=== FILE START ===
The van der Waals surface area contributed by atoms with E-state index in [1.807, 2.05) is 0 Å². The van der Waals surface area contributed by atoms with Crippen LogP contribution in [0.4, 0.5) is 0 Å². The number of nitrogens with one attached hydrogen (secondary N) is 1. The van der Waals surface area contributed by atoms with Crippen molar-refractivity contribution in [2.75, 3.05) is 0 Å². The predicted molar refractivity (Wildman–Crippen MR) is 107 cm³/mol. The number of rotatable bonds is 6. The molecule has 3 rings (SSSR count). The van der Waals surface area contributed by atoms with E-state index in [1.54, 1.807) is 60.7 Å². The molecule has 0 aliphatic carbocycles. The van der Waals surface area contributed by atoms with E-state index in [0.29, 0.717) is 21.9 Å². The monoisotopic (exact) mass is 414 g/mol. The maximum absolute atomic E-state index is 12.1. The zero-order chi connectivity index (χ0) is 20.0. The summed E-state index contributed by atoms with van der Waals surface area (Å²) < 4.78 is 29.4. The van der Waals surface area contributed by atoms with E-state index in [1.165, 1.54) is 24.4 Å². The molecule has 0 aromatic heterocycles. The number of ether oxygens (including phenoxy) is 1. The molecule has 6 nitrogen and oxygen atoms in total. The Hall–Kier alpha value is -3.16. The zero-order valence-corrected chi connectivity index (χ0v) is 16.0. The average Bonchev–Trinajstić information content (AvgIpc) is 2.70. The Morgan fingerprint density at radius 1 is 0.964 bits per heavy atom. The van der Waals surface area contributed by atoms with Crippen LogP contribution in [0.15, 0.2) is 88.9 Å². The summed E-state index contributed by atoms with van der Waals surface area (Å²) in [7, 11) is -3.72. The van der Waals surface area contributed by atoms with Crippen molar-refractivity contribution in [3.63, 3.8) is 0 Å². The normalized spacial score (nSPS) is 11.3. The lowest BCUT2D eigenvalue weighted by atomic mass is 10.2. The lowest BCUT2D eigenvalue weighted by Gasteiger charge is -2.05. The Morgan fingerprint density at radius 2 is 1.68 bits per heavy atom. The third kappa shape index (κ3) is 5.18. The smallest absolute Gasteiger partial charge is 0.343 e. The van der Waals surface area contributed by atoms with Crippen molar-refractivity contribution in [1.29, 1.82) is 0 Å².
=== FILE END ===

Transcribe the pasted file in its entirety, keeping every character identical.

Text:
The van der Waals surface area contributed by atoms with E-state index in [1.807, 2.05) is 0 Å². The van der Waals surface area contributed by atoms with Crippen LogP contribution in [0.4, 0.5) is 0 Å². The number of nitrogens with one attached hydrogen (secondary N) is 1. The van der Waals surface area contributed by atoms with Crippen molar-refractivity contribution in [2.75, 3.05) is 0 Å². The predicted molar refractivity (Wildman–Crippen MR) is 107 cm³/mol. The number of rotatable bonds is 6. The molecule has 3 rings (SSSR count). The van der Waals surface area contributed by atoms with E-state index in [1.54, 1.807) is 60.7 Å². The molecule has 0 aliphatic carbocycles. The van der Waals surface area contributed by atoms with E-state index in [0.29, 0.717) is 21.9 Å². The monoisotopic (exact) mass is 414 g/mol. The maximum absolute atomic E-state index is 12.1. The zero-order chi connectivity index (χ0) is 20.0. The summed E-state index contributed by atoms with van der Waals surface area (Å²) < 4.78 is 29.4. The van der Waals surface area contributed by atoms with E-state index in [1.165, 1.54) is 24.4 Å². The molecule has 0 aromatic heterocycles. The number of ether oxygens (including phenoxy) is 1. The molecule has 6 nitrogen and oxygen atoms in total. The Hall–Kier alpha value is -3.16. The zero-order valence-corrected chi connectivity index (χ0v) is 16.0. The average Bonchev–Trinajstić information content (AvgIpc) is 2.70. The Morgan fingerprint density at radius 1 is 0.964 bits per heavy atom. The van der Waals surface area contributed by atoms with Crippen LogP contribution in [0.15, 0.2) is 88.9 Å². The summed E-state index contributed by atoms with van der Waals surface area (Å²) in [7, 11) is -3.72. The van der Waals surface area contributed by atoms with Crippen molar-refractivity contribution in [3.63, 3.8) is 0 Å². The normalized spacial score (nSPS) is 11.3. The lowest BCUT2D eigenvalue weighted by atomic mass is 10.2. The lowest BCUT2D eigenvalue weighted by Gasteiger charge is -2.05. The Morgan fingerprint density at radius 2 is 1.68 bits per heavy atom. The third kappa shape index (κ3) is 5.18. The smallest absolute Gasteiger partial charge is 0.343 e. The van der Waals surface area contributed by atoms with Crippen molar-refractivity contribution in [1.29, 1.82) is 0 Å².